Justin, you just won your first 250SX main event. You’re brother Josh didn’t even win a 250 main during his career. Moreover, I know going into the 2014 season that you were really hard on yourself about both the supercross and outdoor struggles you experienced in 2013. All this withstanding, how do you feel now, essentially a year removed from the past?

I can’t explain it, dude. It’s great. The biggest thing for me now is the confidence I have in that I’m a winner. I know I can do it and that I can keep doing it. One win was sweet and I had an awesome night last night and I loved every second of it. However I woke up this morning and thought, “Well, the joy is over. I’m ready to get right back into it.” I just want to keep it going, man. I’m not as much excited about the sweetness of my first win as I am the confidence that win gave me that I am what I believed I could do the whole time. The win has given me confidence to keep going.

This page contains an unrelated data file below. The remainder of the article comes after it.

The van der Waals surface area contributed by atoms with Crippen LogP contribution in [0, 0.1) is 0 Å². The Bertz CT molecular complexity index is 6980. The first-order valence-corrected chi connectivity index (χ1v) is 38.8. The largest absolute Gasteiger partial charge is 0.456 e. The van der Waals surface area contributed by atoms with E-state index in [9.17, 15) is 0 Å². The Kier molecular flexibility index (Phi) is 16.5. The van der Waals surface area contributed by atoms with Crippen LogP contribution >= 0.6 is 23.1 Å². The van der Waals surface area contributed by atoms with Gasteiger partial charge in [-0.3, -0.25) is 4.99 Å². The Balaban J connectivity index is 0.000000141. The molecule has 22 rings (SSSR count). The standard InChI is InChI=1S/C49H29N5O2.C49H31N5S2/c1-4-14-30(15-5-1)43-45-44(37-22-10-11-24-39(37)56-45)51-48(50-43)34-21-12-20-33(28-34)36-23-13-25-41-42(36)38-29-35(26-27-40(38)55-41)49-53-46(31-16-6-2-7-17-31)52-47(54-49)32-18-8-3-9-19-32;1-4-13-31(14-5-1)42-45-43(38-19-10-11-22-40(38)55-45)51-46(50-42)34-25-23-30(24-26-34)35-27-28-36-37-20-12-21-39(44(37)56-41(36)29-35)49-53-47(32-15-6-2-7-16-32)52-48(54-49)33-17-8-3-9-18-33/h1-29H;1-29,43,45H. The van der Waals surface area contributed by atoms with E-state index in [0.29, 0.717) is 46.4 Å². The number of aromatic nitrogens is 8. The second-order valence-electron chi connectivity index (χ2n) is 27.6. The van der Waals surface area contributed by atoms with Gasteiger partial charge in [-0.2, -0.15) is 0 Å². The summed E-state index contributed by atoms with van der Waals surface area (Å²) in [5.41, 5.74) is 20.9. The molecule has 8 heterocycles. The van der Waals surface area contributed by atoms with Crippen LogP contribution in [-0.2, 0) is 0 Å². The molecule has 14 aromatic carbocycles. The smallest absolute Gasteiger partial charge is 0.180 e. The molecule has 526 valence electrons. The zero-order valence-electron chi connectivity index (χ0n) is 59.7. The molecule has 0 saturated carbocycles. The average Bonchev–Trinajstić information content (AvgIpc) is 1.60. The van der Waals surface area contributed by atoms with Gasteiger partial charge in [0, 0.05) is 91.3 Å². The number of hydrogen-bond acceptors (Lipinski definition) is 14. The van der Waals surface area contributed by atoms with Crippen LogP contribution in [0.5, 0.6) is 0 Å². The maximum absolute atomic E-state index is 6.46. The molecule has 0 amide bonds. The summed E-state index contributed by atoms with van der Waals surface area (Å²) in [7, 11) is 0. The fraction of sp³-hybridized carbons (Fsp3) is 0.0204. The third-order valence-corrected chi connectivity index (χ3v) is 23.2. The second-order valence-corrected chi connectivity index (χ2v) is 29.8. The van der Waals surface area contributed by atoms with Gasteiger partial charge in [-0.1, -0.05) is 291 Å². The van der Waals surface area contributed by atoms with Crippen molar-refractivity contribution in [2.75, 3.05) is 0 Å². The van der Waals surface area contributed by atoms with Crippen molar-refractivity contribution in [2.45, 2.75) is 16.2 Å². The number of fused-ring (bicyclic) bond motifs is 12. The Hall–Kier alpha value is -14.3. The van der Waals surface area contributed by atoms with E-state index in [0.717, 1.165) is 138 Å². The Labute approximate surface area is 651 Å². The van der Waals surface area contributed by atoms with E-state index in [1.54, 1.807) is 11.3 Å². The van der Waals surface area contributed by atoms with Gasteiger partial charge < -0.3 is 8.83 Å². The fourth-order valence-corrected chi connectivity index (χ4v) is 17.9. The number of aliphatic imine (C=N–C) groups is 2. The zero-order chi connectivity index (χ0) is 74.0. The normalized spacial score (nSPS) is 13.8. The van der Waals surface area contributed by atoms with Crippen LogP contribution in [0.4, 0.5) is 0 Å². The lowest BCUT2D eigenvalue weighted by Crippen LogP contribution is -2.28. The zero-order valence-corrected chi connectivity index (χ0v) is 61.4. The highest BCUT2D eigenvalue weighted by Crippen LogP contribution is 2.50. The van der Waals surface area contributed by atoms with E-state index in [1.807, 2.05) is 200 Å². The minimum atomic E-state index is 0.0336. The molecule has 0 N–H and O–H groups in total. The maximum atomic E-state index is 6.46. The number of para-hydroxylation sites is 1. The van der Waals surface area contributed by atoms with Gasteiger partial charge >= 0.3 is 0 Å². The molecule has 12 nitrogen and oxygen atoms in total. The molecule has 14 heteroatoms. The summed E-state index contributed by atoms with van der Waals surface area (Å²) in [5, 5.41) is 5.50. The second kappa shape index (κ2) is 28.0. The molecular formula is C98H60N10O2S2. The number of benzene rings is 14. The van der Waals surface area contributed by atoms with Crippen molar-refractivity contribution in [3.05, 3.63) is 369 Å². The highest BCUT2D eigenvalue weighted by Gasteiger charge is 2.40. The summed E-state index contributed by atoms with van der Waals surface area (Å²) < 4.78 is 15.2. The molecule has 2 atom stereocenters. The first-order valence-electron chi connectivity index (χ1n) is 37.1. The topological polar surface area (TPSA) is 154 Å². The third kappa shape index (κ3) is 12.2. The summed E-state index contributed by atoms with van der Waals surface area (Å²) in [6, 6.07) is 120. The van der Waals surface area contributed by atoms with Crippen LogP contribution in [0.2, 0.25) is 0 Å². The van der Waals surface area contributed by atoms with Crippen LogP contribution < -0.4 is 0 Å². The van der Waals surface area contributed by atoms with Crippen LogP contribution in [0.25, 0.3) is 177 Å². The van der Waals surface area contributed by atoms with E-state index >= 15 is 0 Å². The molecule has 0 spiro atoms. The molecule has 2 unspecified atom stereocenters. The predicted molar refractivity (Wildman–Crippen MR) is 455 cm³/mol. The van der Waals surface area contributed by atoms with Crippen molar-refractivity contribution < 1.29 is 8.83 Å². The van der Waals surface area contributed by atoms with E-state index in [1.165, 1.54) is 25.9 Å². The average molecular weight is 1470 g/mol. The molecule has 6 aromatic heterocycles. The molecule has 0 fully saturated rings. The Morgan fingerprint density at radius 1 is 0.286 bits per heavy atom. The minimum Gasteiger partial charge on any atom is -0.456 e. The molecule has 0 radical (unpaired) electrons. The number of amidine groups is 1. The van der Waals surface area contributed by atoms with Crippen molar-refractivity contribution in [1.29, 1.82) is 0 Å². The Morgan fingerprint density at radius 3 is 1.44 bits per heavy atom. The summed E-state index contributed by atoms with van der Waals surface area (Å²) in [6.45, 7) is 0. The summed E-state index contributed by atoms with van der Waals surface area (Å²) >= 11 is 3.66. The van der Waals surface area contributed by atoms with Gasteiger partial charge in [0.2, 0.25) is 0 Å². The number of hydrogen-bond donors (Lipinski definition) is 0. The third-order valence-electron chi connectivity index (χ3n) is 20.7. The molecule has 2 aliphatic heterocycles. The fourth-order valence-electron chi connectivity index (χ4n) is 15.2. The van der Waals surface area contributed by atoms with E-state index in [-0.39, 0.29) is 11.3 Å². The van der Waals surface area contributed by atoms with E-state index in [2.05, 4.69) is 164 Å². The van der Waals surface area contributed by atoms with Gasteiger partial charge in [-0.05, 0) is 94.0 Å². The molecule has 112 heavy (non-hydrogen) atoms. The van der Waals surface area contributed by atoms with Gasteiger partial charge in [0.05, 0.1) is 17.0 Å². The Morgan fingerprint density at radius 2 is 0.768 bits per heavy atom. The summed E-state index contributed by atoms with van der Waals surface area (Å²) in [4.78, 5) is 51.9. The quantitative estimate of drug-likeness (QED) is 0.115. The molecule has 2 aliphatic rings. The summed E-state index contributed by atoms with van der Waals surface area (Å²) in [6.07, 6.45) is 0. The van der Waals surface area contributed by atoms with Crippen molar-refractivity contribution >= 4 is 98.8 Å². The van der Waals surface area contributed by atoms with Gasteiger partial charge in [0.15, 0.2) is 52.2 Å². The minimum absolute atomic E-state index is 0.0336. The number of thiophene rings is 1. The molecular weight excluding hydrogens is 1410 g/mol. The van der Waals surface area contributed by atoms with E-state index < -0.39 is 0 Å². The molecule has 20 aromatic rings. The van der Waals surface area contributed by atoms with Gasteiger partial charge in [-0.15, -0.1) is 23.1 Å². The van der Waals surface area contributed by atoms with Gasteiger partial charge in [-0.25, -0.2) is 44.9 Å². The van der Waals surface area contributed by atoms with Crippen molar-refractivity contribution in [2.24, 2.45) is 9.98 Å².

Mitch Payton and Zach White and your mechanic have all been singing your praises and have had no problem talking about how much you’ve improved this year. All of you guys on the Monster/Pro Circuit/Kawasaki team are close and collectively you’re a very close knit group. Did it feel good to win for the team, as well?
For sure. It’s great to come through for them at this point. I know they were probably frustrated with me last year. And they don’t even know. I was so frustrated myself. I was really bummed that I didn’t make it happen for them last year as a rookie. I knew that I was good enough. Now that I’ve really done my homework and really reevaluated how I do this, that warms my heart a lot that I can bring it home for them now. They’ve been behind me the whole time and now I can say,”Hey guys, you’re right to hire me this time and put all this work into me.” It’s a great feeling, man.